AWS AI Service Cards signal Amazon’s responsible AI catch-up %

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At AWS re:Invent this week, Amazon launched AWS AI Service Cards, a form of responsible AI documentation meant to help customers better understand the AI services offered by the cloud computing leader. 

According to Gartner analyst Svetlana Sicular, the AWS AI Service Cards are a signal that Amazon is making moves to catch up with its competitors when it comes to embracing responsible AI. 

In the past, Amazon “denied responsible AI” and fell behind its competitors, including Microsoft and Google, in addressing responsible AI issues, Sicular told VentureBeat.  

But Amazon has “a very good history of catching up when they put their mind and the effort and resources to catching up,” she said. “They realized that this is serious and in everybody’s interest to have transparency, because otherwise they won’t be competitive.” 


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AWS AI Service Cards offer responsible AI repository

According to an Amazon blog post, the AWS AI Service Cards “provide customers with a single place to find information on the intended use cases and limitations, responsible AI design choices, and deployment and performance optimization best practices for our AI services.” The company said it addresses issues including fairness and bias, explainability, robustness, governance, transparency, privacy and security. 

The first three service cards made available are for software dealing with sensitive demographic issues, including Amazon Textract – AnalyzeID,  Amazon Transcribe – Batch (English-US).and Amazon Rekognition – Face Matching. The third card addresses issues related to the controversial tool which made headlines in 2019 when Amazon contested a study saying that the technology struggled to identify the gender of individuals with darker skin tones. After the 2020 murder of unarmed Black man George Floyd during an arrest, the company issued a moratorium on police use of its facial recognition software.

Now, the new AWS AI Service Card says it does not support matching “images that are too blurry and grainy for the face to be recognized by a human, or that have large portions of the face occluded by hair, hands, and other objects.” 

Amazon’s recent steps towards responsible AI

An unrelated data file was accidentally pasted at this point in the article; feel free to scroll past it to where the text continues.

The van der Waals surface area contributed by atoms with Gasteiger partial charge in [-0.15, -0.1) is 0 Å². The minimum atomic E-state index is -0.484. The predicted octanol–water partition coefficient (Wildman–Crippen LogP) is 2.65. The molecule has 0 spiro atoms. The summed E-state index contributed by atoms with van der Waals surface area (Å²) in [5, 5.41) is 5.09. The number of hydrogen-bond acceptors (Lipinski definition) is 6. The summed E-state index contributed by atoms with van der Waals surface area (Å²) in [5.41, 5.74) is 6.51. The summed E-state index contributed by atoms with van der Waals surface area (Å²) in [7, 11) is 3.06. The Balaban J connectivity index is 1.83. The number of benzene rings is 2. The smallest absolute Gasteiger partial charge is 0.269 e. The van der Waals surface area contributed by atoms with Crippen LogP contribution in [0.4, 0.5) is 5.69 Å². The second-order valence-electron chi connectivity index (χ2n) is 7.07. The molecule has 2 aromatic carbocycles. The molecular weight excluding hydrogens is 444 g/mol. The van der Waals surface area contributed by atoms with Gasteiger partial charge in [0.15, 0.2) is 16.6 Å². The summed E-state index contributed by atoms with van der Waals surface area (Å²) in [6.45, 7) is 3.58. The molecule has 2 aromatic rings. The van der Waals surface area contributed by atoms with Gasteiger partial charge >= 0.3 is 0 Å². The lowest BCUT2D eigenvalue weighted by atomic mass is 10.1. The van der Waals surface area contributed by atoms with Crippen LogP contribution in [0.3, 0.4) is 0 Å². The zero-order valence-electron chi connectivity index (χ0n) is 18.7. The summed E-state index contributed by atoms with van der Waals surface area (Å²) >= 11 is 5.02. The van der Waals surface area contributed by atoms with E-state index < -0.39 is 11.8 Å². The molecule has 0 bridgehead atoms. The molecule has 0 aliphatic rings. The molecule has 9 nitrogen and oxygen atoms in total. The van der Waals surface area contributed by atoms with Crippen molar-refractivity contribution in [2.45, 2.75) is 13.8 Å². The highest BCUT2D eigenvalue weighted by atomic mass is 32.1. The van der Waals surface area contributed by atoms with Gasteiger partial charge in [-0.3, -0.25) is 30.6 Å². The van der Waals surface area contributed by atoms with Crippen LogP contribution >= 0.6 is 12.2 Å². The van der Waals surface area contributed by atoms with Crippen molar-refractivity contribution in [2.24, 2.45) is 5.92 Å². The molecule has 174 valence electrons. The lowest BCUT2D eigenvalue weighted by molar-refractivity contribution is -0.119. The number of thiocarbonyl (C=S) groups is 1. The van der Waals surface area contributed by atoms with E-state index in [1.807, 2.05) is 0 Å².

Sicular pointed out that Amazon has been taking steps towards responsible AI in recent years, including hiring the authors of The Ethical Algorithm, Aaron Roth and Michael Kearns, as Amazon Scholars in 2020. 

Kearns, a University of Pennsylvania professor — and a scholar at Amazon since 2020 — told Reuters that the decision to issue the cards followed privacy and fairness audits of the company’s software. He said the cards would address AI ethics concerns publicly, with tech regulation on the horizon. 

“The biggest thing about this launch is the commitment to do this on an ongoing basis and an expanded basis,” he said.

The AWS AI Service Cards build on related efforts by Microsoft, Google and IBM. “The launch of the AWS AI Service Cards is a step in the right direction towards building responsible AI by design,” said Krishnaram Kenthapadi, chief scientist at ML observability company Fiddler AI. “This builds on a related line of work such as datasheets, model cards, factsheets, system cards, and ABOUT ML towards benchmarking and transparency of machine learning data sets, models and systems,” he said.

“They are very good first steps,” Sicular said, adding that she thinks Amazon is “probably going up the stack” in terms of reaching executive decision-makers, at a time when there is fierce competition among the big cloud providers for AI investment in the cloud. 

“I think it’s part of the competition with Microsoft,” she explained. “But [Amazon] does put a lot of emphasis on responsibility [now]. That is very impressive.” 

Originally appeared on: TheSpuzz